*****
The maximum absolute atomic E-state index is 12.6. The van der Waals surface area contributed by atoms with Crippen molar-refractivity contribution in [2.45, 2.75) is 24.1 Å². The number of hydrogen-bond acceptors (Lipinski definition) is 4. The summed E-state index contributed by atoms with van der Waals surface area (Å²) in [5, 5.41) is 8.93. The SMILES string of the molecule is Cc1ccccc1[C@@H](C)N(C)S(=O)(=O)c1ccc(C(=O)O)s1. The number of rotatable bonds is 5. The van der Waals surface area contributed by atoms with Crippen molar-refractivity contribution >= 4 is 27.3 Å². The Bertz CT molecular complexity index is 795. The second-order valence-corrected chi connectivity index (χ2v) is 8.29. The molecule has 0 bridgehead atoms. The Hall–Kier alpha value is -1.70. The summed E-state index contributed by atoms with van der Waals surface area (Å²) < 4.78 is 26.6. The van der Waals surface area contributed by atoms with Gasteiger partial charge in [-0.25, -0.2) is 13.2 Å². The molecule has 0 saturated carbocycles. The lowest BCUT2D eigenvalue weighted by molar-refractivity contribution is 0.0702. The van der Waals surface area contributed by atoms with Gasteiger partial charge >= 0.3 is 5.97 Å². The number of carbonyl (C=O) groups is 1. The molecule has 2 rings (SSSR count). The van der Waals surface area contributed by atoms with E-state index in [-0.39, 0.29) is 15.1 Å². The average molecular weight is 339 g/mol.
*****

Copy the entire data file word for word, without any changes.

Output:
The maximum absolute atomic E-state index is 12.6. The van der Waals surface area contributed by atoms with Crippen molar-refractivity contribution in [2.45, 2.75) is 24.1 Å². The number of hydrogen-bond acceptors (Lipinski definition) is 4. The summed E-state index contributed by atoms with van der Waals surface area (Å²) in [5, 5.41) is 8.93. The SMILES string of the molecule is Cc1ccccc1[C@@H](C)N(C)S(=O)(=O)c1ccc(C(=O)O)s1. The number of rotatable bonds is 5. The van der Waals surface area contributed by atoms with Crippen molar-refractivity contribution >= 4 is 27.3 Å². The Bertz CT molecular complexity index is 795. The second-order valence-corrected chi connectivity index (χ2v) is 8.29. The molecule has 0 bridgehead atoms. The Hall–Kier alpha value is -1.70. The summed E-state index contributed by atoms with van der Waals surface area (Å²) < 4.78 is 26.6. The van der Waals surface area contributed by atoms with Gasteiger partial charge in [-0.25, -0.2) is 13.2 Å². The molecule has 0 saturated carbocycles. The lowest BCUT2D eigenvalue weighted by molar-refractivity contribution is 0.0702. The van der Waals surface area contributed by atoms with Gasteiger partial charge >= 0.3 is 5.97 Å². The number of carbonyl (C=O) groups is 1. The molecule has 2 rings (SSSR count). The van der Waals surface area contributed by atoms with E-state index in [-0.39, 0.29) is 15.1 Å². The average molecular weight is 339 g/mol.